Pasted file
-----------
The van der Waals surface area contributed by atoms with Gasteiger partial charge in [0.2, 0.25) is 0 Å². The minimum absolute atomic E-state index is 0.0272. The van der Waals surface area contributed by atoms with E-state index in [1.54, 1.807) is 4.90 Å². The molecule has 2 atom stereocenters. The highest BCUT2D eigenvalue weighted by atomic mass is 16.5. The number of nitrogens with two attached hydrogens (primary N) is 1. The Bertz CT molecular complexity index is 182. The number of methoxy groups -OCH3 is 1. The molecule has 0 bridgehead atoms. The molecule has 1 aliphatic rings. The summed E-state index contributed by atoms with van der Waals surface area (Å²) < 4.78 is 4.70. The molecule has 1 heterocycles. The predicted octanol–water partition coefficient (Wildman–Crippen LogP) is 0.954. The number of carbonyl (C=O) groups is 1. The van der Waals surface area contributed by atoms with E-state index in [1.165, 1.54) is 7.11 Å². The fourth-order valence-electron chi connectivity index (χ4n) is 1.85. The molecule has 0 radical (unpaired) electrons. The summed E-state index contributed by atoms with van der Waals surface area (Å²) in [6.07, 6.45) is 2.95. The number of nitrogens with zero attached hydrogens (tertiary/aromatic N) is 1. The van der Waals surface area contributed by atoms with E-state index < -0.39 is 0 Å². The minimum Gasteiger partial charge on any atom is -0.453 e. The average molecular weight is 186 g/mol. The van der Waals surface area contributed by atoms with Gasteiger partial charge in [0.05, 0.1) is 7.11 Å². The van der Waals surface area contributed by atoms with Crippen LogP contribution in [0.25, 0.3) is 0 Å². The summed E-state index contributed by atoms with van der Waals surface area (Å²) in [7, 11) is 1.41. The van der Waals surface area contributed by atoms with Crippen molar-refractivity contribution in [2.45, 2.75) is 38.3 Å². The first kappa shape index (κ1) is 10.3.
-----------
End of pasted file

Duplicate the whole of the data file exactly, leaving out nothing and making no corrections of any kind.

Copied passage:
The van der Waals surface area contributed by atoms with Gasteiger partial charge in [0.2, 0.25) is 0 Å². The minimum absolute atomic E-state index is 0.0272. The van der Waals surface area contributed by atoms with E-state index in [1.54, 1.807) is 4.90 Å². The molecule has 2 atom stereocenters. The highest BCUT2D eigenvalue weighted by atomic mass is 16.5. The number of nitrogens with two attached hydrogens (primary N) is 1. The Bertz CT molecular complexity index is 182. The number of methoxy groups -OCH3 is 1. The molecule has 0 bridgehead atoms. The molecule has 1 aliphatic rings. The summed E-state index contributed by atoms with van der Waals surface area (Å²) < 4.78 is 4.70. The molecule has 1 heterocycles. The predicted octanol–water partition coefficient (Wildman–Crippen LogP) is 0.954. The number of carbonyl (C=O) groups is 1. The van der Waals surface area contributed by atoms with E-state index in [1.165, 1.54) is 7.11 Å². The fourth-order valence-electron chi connectivity index (χ4n) is 1.85. The molecule has 0 radical (unpaired) electrons. The summed E-state index contributed by atoms with van der Waals surface area (Å²) in [6.07, 6.45) is 2.95. The number of nitrogens with zero attached hydrogens (tertiary/aromatic N) is 1. The van der Waals surface area contributed by atoms with E-state index < -0.39 is 0 Å². The minimum Gasteiger partial charge on any atom is -0.453 e. The average molecular weight is 186 g/mol. The van der Waals surface area contributed by atoms with Gasteiger partial charge in [0.05, 0.1) is 7.11 Å². The van der Waals surface area contributed by atoms with Crippen LogP contribution in [0.25, 0.3) is 0 Å². The summed E-state index contributed by atoms with van der Waals surface area (Å²) in [7, 11) is 1.41. The van der Waals surface area contributed by atoms with Crippen molar-refractivity contribution in [2.45, 2.75) is 38.3 Å². The first kappa shape index (κ1) is 10.3.